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2014 HOSA summit Print
International Academy of Astronautics
Heads of Space Agencies Summit on Exploration
Planetary Robotic and Human Spaceflight Exploration
January 09-10, 2014
Washington DC, USA

Space for Humanity


Schedule of Activities

32 Heads of Space Agencies and their delegations gathered, in company with policy makers, government representatives, distinguished scientists, and leading Academicians from all over the world, on January 9 and 10, 2014, in Washington, DC for an unprecedented IAA Heads of Space Agencies Summit on Exploration to follow-on with the 2010 Summit Declaration.  In part with the gathering, renowned leaders from space-faring nations engaged in dialogue on topics of international concern: Planetary Robotic and Human Space Flight Exploration.

In addition, this IAA Summit took place in cooperation and conjunction with the ministerial International Space Exploration Forum, a policy dialogue on space exploration at minister-level hosted for the first time by the US Department of State with Ministers and government representatives from the US and around the world.

The first day, while Ministers gathered for the restricted ministerial conference, the IAA held the pre-Summit Space Exploration Conference on planetary robotic and human spaceflight exploration. There was the following parallel sessions:
1) Human Aspects in Spaceflight
2) Scientific Goals in Robotics Missions
3) Technical Factors: Enabling Technologies /Common Requirements
4) Private Industry’s Role in Space Exploration and Exploitation: Technical, Policy and Legal Considerations
5) Space Exploration: The Imperative of Global Cooperation
6) Space Stations Utilization for Robotics and Human Spaceflight Exploration
The preliminary program is available on this website. The official release of groundbreaking IAA studies from Study Group leaders on exploration topics was also presented.

In the evening, the International Academy of Astronautics had the privilege to commemorate this unique and historic event with a Reception and Gala Dinner that brought together both communities, Ministers and their delegations, Heads of Space Agencies and their delegations as well as government officials, distinguished scientists, Summit participants and special guests.

The second day was the Summit day where Heads of Space Agencies discussed the Summit Declaration follow-on implementations and new fresh ideas on international cooperation. Heads of Space Agencies discussions and roundtables interactively addressed the following exploration topic:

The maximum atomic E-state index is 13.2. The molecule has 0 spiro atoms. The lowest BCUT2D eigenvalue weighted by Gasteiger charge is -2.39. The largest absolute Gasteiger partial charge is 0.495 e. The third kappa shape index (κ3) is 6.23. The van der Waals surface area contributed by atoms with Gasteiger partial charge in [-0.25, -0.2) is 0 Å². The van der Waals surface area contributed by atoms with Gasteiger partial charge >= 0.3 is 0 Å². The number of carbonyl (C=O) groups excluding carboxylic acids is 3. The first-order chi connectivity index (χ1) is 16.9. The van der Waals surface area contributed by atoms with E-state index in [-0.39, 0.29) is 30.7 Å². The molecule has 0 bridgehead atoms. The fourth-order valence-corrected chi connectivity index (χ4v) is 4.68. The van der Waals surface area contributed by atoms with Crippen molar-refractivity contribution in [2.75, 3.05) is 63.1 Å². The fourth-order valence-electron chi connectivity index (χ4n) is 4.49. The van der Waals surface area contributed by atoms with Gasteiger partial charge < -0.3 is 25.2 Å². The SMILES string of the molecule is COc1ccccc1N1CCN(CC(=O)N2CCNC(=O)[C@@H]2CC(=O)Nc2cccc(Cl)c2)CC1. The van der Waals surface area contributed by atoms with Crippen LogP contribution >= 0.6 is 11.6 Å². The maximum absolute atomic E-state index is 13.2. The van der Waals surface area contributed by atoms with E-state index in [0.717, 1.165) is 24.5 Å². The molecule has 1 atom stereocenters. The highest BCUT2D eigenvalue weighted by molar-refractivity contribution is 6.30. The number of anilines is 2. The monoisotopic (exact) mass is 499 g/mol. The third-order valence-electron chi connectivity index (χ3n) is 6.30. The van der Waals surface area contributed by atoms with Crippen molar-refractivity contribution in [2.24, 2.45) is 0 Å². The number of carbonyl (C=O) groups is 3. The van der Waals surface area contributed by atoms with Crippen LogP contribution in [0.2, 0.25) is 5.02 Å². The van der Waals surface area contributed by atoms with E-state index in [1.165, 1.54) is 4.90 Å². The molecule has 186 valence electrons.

1) The Importance of International Cooperation
2) Space Stations
3) Space Exploration: LEO & Beyond
4) Benefits of Space Exploration

The Heads of Space Agencies Summit concluded with a Press Conference open to international media that announced outcomes on the topics of planetary robotic and human space flight exploration.

Summit program

IAA space exploration conference and Heads of Space Agencies Summit announcement

07:30-08:30 Registration

Amphitheater Foyer

08:30-08:35 Welcome by Dr. G. Madhavan Nair
IAA President

08:35-08:45 Address by Dr. Yasushi Horikawa
Chairman, United Nations Committee on the Peaceful Uses of Outer Space

08:45-08:50 Remarks by Ambassador Judith Garber
Acting Assistant Secretary for Oceans and International Environmental and Scientific Affairs, U.S. Department of State

08:50-09:00 Address by Dr. Francisco Javier Mendieta-Jiménez
Director General, Agencia Espacial Mexicana

09h15-10h30 Roundtable 1: The Importance of International Cooperation
Moderator: The Honorable Daniel S. Goldin
Chairman, President & CEO, The Intellisis Corporation

Space activities in general and Exploration in particular are one of the best example of effective international cooperation, with countries pooling their skills and resources together to achieve common scientific goals. This approach has made possible many more missions that in case single nations would go alone, leveraging each other’s investments. In the Human Spaceflight, cooperation has represented a transition from its competitive beginnings to one of comprehensive cooperation. International cooperation allows building relationships and diplomatic good will, as well as solidifying political support for space exploration plans. It helps diversifying scientific data, technologies and solutions to address key challenges.

10h30-11h00 Coffee break

11h00-12h15 Roundtable 2: Space Stations
Moderator: Mr. John Elbon